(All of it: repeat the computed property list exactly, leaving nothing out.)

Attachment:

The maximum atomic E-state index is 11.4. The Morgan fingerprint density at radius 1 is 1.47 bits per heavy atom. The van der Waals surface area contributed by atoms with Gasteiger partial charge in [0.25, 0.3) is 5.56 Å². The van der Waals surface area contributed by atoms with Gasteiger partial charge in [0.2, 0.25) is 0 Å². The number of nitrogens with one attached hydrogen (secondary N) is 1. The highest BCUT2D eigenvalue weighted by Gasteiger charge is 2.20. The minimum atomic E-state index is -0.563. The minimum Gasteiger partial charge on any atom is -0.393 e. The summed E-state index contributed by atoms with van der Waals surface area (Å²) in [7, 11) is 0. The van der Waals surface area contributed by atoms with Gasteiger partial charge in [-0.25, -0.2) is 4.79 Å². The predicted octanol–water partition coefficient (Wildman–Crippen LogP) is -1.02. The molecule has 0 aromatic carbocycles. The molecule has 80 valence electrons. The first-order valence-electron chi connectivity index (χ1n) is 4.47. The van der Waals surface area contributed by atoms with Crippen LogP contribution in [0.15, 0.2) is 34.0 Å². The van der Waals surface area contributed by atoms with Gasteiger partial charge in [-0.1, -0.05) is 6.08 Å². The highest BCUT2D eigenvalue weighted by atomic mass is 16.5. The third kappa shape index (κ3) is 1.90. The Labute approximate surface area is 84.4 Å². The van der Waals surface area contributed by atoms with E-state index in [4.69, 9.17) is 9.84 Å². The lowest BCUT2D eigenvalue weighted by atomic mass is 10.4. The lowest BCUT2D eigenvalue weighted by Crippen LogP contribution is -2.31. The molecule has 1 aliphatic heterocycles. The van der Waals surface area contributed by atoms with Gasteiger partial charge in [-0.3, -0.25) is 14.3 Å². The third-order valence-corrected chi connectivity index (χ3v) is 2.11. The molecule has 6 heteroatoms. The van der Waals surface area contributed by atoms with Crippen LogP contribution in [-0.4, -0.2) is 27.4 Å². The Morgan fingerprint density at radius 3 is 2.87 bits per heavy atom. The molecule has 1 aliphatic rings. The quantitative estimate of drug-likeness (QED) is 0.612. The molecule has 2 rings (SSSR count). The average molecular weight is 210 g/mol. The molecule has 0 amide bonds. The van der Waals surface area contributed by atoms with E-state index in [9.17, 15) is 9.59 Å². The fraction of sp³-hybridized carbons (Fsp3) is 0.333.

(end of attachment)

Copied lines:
The maximum atomic E-state index is 11.4. The Morgan fingerprint density at radius 1 is 1.47 bits per heavy atom. The van der Waals surface area contributed by atoms with Gasteiger partial charge in [0.25, 0.3) is 5.56 Å². The van der Waals surface area contributed by atoms with Gasteiger partial charge in [0.2, 0.25) is 0 Å². The number of nitrogens with one attached hydrogen (secondary N) is 1. The highest BCUT2D eigenvalue weighted by Gasteiger charge is 2.20. The minimum atomic E-state index is -0.563. The minimum Gasteiger partial charge on any atom is -0.393 e. The summed E-state index contributed by atoms with van der Waals surface area (Å²) in [7, 11) is 0. The van der Waals surface area contributed by atoms with Gasteiger partial charge in [-0.25, -0.2) is 4.79 Å². The predicted octanol–water partition coefficient (Wildman–Crippen LogP) is -1.02. The molecule has 0 aromatic carbocycles. The molecule has 80 valence electrons. The first-order valence-electron chi connectivity index (χ1n) is 4.47. The van der Waals surface area contributed by atoms with Crippen LogP contribution in [0.15, 0.2) is 34.0 Å². The van der Waals surface area contributed by atoms with Gasteiger partial charge in [-0.1, -0.05) is 6.08 Å². The highest BCUT2D eigenvalue weighted by atomic mass is 16.5. The third kappa shape index (κ3) is 1.90. The Labute approximate surface area is 84.4 Å². The van der Waals surface area contributed by atoms with E-state index in [4.69, 9.17) is 9.84 Å². The lowest BCUT2D eigenvalue weighted by atomic mass is 10.4. The lowest BCUT2D eigenvalue weighted by Crippen LogP contribution is -2.31. The molecule has 1 aliphatic heterocycles. The van der Waals surface area contributed by atoms with Gasteiger partial charge in [-0.3, -0.25) is 14.3 Å². The third-order valence-corrected chi connectivity index (χ3v) is 2.11. The molecule has 6 heteroatoms. The van der Waals surface area contributed by atoms with Crippen LogP contribution in [-0.4, -0.2) is 27.4 Å². The Morgan fingerprint density at radius 3 is 2.87 bits per heavy atom. The molecule has 1 aliphatic rings. The quantitative estimate of drug-likeness (QED) is 0.612. The molecule has 2 rings (SSSR count). The average molecular weight is 210 g/mol. The molecule has 0 amide bonds. The van der Waals surface area contributed by atoms with E-state index in [9.17, 15) is 9.59 Å². The fraction of sp³-hybridized carbons (Fsp3) is 0.333.